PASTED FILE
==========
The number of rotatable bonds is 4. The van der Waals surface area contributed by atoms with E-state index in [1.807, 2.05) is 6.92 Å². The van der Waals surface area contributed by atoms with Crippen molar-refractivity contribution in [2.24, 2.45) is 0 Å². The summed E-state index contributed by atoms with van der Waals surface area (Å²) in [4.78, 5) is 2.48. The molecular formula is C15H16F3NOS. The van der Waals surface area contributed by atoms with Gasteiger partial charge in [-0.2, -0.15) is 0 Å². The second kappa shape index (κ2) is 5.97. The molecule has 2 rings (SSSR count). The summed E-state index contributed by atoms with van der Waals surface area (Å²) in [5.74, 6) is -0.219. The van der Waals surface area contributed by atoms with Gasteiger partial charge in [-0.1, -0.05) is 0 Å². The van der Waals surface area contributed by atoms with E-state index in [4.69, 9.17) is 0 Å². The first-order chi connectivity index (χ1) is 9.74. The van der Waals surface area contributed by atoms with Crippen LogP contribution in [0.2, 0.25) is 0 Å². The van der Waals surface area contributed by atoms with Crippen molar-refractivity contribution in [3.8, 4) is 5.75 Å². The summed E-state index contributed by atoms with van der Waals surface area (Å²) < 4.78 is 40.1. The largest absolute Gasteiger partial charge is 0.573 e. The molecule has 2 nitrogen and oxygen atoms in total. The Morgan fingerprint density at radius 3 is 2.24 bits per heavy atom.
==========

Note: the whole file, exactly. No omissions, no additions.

The number of rotatable bonds is 4. The van der Waals surface area contributed by atoms with E-state index in [1.807, 2.05) is 6.92 Å². The van der Waals surface area contributed by atoms with Crippen molar-refractivity contribution in [2.24, 2.45) is 0 Å². The summed E-state index contributed by atoms with van der Waals surface area (Å²) in [4.78, 5) is 2.48. The molecular formula is C15H16F3NOS. The van der Waals surface area contributed by atoms with Gasteiger partial charge in [-0.2, -0.15) is 0 Å². The second kappa shape index (κ2) is 5.97. The molecule has 2 rings (SSSR count). The summed E-state index contributed by atoms with van der Waals surface area (Å²) in [5.74, 6) is -0.219. The van der Waals surface area contributed by atoms with Gasteiger partial charge in [-0.1, -0.05) is 0 Å². The van der Waals surface area contributed by atoms with E-state index in [4.69, 9.17) is 0 Å². The first-order chi connectivity index (χ1) is 9.74. The van der Waals surface area contributed by atoms with Crippen LogP contribution in [0.2, 0.25) is 0 Å². The van der Waals surface area contributed by atoms with Crippen molar-refractivity contribution in [3.8, 4) is 5.75 Å². The summed E-state index contributed by atoms with van der Waals surface area (Å²) < 4.78 is 40.1. The largest absolute Gasteiger partial charge is 0.573 e. The molecule has 2 nitrogen and oxygen atoms in total. The Morgan fingerprint density at radius 3 is 2.24 bits per heavy atom.